Friday, July 24th 2020, 4:32 pm - The drastic decline in air travel robbed forecasters of regular weather observations from aircraft, with the U.S. and southeastern China among the most impacted.
While the world struggled to get the burgeoning COVID-19 pandemic under control earlier this year, most countries halted air travel for fear densely packed airplanes would ease the coronavirus' spread.
A secondary benefit of air travel is collecting weather observation data that finds its way into forecast models. With the widespread groundings, meteorologists feared fewer flights would mean fewer observations, and less accurate forecasts. Now, a new study from scientists at Lancaster University in the U.K. has borne out those fears.
The study found the pandemic nixed 50-75 per cent of aircraft meteorological observations between March and May, depending on the area, with a resulting decline in accuracy in most parts of the world. The decline was worst in most -- but not all -- places with busy air corridors, such as the United States, southeastern China, and Australia. More remote areas such as Siberia and the Sahara Desert also took a hit.
Though it can be a nuisance for people if the seven-day for their area is off a bit, the authors say the effects of a faulty forecast can be more serious.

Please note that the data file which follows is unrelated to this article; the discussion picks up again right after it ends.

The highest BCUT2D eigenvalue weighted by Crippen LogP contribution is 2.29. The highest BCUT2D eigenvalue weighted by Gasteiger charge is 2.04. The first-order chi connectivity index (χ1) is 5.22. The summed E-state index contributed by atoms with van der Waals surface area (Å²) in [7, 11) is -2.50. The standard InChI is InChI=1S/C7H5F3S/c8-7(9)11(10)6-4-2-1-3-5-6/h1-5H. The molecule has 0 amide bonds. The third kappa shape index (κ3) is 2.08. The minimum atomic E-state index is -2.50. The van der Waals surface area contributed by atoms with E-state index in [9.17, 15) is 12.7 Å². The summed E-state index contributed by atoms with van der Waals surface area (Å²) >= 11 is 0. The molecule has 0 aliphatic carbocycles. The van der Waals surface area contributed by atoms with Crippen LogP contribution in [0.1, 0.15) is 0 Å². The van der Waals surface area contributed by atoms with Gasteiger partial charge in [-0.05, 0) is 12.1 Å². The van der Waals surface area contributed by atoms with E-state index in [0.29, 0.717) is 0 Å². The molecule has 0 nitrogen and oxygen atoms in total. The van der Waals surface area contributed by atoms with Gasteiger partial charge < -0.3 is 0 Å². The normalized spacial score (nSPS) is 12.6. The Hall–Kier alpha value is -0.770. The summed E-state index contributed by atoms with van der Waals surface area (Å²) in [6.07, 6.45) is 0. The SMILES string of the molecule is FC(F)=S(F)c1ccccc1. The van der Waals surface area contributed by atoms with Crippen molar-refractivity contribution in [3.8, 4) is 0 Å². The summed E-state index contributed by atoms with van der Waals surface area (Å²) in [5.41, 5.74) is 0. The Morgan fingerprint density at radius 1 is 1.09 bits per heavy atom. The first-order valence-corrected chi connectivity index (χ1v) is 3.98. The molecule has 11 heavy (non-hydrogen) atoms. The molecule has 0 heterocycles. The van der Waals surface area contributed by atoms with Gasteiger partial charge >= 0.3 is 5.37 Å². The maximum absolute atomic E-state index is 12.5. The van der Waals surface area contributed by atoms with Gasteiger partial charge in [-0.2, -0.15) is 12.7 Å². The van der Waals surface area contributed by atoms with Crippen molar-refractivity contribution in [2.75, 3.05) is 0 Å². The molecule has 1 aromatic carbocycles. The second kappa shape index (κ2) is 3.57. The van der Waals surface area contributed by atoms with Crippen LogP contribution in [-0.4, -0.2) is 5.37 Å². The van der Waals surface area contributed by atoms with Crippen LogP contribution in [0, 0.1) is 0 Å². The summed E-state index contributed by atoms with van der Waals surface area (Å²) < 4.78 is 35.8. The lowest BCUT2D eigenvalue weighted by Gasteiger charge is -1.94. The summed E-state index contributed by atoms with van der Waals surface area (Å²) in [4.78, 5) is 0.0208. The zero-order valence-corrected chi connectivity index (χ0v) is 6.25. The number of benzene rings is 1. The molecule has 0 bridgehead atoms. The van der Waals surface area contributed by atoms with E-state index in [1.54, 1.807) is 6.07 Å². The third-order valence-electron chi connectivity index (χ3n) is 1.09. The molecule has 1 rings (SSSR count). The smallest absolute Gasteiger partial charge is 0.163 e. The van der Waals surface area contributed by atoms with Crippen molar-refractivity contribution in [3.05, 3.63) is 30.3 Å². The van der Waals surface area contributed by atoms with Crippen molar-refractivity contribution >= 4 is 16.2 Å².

"This could handicap early warning of extreme weather and cause additional economic damage on the top of that from the pandemic," the paper says.
New research from Lancaster University found a noticeable decline in forecast accuracy from March to May this year, reflecting the grounding of numerous flights over COVID-19 fears.
Inaccurate forecasts also make it harder on farmers and the energy sector. As an example, lead author Dr. Ying Chen cites wind turbines, which rely on wind speeds and temperature readings to determine energy loads if, say, it's a hot day and more people fire up the AC.
“If this uncertainty goes over a threshold, it will introduce unstable voltage for the electrical grid,” Chen said in a release from the university. “That could lead to a blackout, and I think this is the last thing we want to see in this pandemic.”
The report did find that Western Europe managed to escape the decline in forecast accuracy, despite flights in that region dropping by 80-90 per cent. Chen says that was likely due to the continent's ability to fall back on "densely-packed" ground weather stations, along with balloon measurements.
“It’s a good lesson which tells us we should introduce more observation sites, especially in the regions with sparse data observations,” Chen says. “This will help us to buffer the impacts of this kind of global emergency in the future.”
The study was published in the journal of the American Geophysical Union.